On May 23 this year, Qataris woke up to news of a hack attributing “false statements” to the emir of Qatar. The news was aired on several UAE and Saudi-owned networks in the Gulf. This sparked a series of diplomatic breakdowns between the Gulf Cooperation Council (GCC) countries.
The latest developments include severing of diplomatic ties between three Gulf states and Qatar, an embargo imposed on Qatar, with air, sea and land borders shut down, and Qatari diplomats and residents expelled from those Gulf countries.
Here is a breakdown of the latest diplomatic crisis and what it entails for the region.[arve url="https://youtu.be/pgZqnIyDkx4"/]
The announcements came in the early morning of June 5. Bahrain was the first to announce the severing of ties, it was followed shortly after by Saudi Arabia, the UAE and Egypt made their announcements within 10 minutes. Yemen and the Maldives then joined four Arab countries in severing relations with gas-rich Qatar.
The first four countries have cited their concern over the security and stability of their nations, claiming that Qatar works to support "terrorism" and to meddle in the internal affairs of its brethren in the GCC.
The severing of ties as a diplomatic concept usually entails a recall of diplomatic representatives and the closing of diplomatic missions by the country that is taking the step. The country initiating the move can also ask the diplomatic representatives of the other party to leave their country. This is usually utilised by governments at times of serious complications in relations between states.
In the case of the current Gulf crisis, several other dimensions have been added. Bahrain and Egypt both gave Qatari embassies 48 hours to implement their respective departure orders, while recalling their own diplomats and charge d'affaires.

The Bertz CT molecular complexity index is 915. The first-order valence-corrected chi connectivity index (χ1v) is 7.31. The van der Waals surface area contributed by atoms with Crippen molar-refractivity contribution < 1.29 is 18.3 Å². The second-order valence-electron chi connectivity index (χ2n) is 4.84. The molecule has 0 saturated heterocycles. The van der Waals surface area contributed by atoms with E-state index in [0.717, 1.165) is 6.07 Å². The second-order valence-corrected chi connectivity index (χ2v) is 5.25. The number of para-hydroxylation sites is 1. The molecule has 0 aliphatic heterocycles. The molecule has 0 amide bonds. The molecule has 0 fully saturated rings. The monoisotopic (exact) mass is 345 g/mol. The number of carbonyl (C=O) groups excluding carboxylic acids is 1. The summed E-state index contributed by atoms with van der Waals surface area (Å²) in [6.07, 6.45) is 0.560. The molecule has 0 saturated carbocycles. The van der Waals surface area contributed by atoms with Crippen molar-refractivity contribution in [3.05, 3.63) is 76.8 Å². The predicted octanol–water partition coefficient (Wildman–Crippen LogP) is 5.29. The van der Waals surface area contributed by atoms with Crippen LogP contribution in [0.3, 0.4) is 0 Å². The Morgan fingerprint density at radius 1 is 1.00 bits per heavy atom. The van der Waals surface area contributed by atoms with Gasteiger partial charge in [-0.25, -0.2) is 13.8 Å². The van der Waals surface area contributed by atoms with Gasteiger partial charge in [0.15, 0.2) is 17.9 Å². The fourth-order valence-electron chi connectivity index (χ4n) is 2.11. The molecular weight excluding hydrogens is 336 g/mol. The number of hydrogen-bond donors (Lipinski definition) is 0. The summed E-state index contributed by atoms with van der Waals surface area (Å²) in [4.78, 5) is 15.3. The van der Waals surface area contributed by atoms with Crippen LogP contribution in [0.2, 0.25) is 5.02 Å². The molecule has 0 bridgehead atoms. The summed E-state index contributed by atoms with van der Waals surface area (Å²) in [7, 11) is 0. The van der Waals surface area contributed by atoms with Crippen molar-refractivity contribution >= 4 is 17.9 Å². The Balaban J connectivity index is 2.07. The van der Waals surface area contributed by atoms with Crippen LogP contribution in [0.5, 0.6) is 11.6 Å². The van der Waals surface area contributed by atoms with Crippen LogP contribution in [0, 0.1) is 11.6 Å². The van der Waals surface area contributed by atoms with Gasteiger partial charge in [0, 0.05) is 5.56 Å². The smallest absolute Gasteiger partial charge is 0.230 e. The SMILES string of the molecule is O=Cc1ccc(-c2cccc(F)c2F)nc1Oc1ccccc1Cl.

The UAE and Saudi Arabia gave Qatari citizens who are residents in or visiting the UAE two weeks to depart. They have also ordered their citizens in Qatar to return.
Saudi Arabia went further, asked Qatar to withdraw their troops from the ongoing war in Yemen. Saudi Arabia is leading the campaign.
Saudi Arabia, the UAE, Bahrain, and Egypt closing land, air and sea passage to all vessels and vehicles coming from or going to Qatar.
Qatar airlines using Iranian air space after relations cut with Saudi Arabia, neighbors. https://t.co/VwJHKChIvH #QatarCrisis #QatarAirways pic.twitter.com/JScEYFrag2 — Press TV (@PressTV) June 5, 2017
In response to the closing of borders, people in Qatar flocked to supermarkets to stock up on food just in case the fallout drags on. There was also a surge of people at currency exchange kiosks, but the banks in Qatar seemed to be unfased.
Qatar's estimated $335bn of assets in its sovereign wealth fund, along with its newly expanded port that allows it to continue exporting natural gas and importing sea goods, the small Gulf nation could weather the sanctions.
Qatar's main stock index fell more than 7%.
Due to their heavy reliance on oil and gas exports, the GCC states maintain weak trade and investment ties with each other, which will limit the economic effects of their dispute.
According to Alan Peaford, editor-in-chief of Aerospace Magazine, Qatar Airways' flight routes will be the most disrupted if Gulf airspaces are closed off. He added that there are two main air routes in and out of Qatar, over Saudi Arabia and Bahrain with the latter controlling most of the Gulf airspace.
"The real problem would be if airspace closes. Not just for Qatar Airways passengers, but also for cargo, like food and fresh fruit that is flown into the country," Peaford said.
Following the borders shutdown, Iran offered Qatar food shipments. Reza Nourani, chairman of Iran's union of agricultural exporters, said these transfers can reach Doha in 12 hours.
Several Iranian officials have called for dialogue and mediation. Iran's foreign ministry spokesperson, Bahram Ghasemi, said that the tensions would only threaten the interests of everyone in the region.
According to Mahjoob Zweiri, a Middle East expert at Qatar University, a lengthy dispute may empower Iran in the region, especially if the tension between the Gulf countries escalates.
The GCC rift does follow Trump's visit to Saudi Arabia, where he met leaders of the Arab world. The night before Trump's visit, the former US defence secretary, Robert Gates, offered a scathing assault on Qatar, criticised its support for "Islamists".
The speech was delivered at a high-profile Washington conference, where Gates said, "Tell Qatar to choose sides or we will change the nature of the relationship, to include downscaling the base".
After the dispute, the White House stated that Trump wants to help sort out the diplomatic rift.